Jerusalem Colophon

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The Jerusalem Colophon is a colophon found in a number of New Testament manuscripts, including Λ (039), 20, 153, 157, 164, 215, 262, 300, 376, 428, 565, 566, 686, 718, 728, 748, 829, 899, 901, 922, 980, 1032, 1071, 1118, 1121, 1124, 1187, 1198, 1355, 1422, 1521, 1545, 1555, 1682, 2145, and 2245.[1] The full version of the colophon is εὐαγγέλιον κατὰ Ματθαῖον ἐγράφη καὶ ὰντεβλήθη ἐκ τῶν Ἱεροσολύμοις παλαιῶν ἀντιγράφων τῶν ἐν τῷ Ἁγίῳ Ὃρει ἀποκειμένων ἐν στίχοις ͵βφιδ. κεφφ. τνε.[2] – that the manuscript (in this case the "Gospel According to Matthew") was "copied and corrected from the ancient exemplars from Jerusalem preserved on the holy mountain" (according to the majority of scholars, it was Mount Athos) in 2514 verses and 355 chapters. Usually the colophon is abbreviated in subsequent mentions in the same manuscript. The texts of the manuscripts that share the colophon are not necessarily textually related (though a surprising number belong to Group Λ (039), 164, 262, and perhaps some of the many manuscripts Wisse does not classify). In many cases the colophon was copied down from document to document independent of the text. The majority of these manuscripts are representative of the Byzantine text-type.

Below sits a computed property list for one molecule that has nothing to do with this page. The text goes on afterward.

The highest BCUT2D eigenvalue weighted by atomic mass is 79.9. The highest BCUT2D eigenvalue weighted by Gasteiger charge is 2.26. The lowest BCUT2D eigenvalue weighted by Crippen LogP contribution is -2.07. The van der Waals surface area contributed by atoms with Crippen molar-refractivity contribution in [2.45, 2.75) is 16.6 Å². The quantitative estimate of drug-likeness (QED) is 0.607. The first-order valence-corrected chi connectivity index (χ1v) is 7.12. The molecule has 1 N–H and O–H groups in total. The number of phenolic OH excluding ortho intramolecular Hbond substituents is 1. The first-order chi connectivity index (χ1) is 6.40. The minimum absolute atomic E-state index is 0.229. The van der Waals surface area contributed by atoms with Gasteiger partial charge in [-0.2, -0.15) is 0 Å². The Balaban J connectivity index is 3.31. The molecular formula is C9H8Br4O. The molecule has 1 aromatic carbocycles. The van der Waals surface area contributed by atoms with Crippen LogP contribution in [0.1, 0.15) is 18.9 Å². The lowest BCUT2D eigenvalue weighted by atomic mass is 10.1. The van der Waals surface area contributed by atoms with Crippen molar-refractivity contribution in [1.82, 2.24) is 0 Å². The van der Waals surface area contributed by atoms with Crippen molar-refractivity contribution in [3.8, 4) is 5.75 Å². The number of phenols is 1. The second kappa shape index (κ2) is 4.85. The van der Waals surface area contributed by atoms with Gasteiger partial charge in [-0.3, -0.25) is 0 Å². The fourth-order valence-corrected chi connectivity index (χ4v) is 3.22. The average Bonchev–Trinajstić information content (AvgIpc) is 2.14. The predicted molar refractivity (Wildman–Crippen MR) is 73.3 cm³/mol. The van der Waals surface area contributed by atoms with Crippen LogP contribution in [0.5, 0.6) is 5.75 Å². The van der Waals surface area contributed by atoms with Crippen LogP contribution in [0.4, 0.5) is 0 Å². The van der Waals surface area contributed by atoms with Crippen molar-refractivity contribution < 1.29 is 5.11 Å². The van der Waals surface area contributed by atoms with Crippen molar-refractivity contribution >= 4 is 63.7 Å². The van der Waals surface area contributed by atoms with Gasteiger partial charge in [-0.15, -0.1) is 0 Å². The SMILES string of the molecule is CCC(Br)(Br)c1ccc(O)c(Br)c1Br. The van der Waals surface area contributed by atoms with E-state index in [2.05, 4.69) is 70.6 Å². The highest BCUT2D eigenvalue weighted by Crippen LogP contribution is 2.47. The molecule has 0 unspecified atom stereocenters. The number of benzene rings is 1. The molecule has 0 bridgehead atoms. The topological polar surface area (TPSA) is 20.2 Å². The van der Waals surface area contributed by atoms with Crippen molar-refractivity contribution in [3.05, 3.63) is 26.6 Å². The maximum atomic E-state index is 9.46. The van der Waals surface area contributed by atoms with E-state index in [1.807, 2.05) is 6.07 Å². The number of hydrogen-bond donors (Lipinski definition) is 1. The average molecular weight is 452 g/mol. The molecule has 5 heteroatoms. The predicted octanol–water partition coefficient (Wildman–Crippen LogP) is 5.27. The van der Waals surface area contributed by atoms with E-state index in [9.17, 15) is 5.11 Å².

The meaning of the colophon was discussed by Kirsopp Lake. Lake holds that the "Holy Mountain" is Mount Sinai.[3]

According to Caspar René Gregory it would be possible that the manuscript Tischendorfianus III was written and corrected in Jerusalem.[4]

References[edit]

  1. ^ Alfred Schmidtke, Neu Fragmente und Untersuchungen zu den judenchristlichen Evangelein (TU 37/1; Leipzig, Hinrichs, 1911, p. 3
  2. ^ Gregory, Caspar René (1900). Textkritik des Neuen Testaments 1. Leipzig: J. C. Hinrichs. pp. 203–204. 
  3. ^ K. Lake, On the Italian Origin of Codex Bezae, Journal of Theological Studies, Vol. I, No. 3 (April, 1900), p. 445
  4. ^ C. R. Gregory, "Canon and Text of the New Testament" (1907), p. 360.

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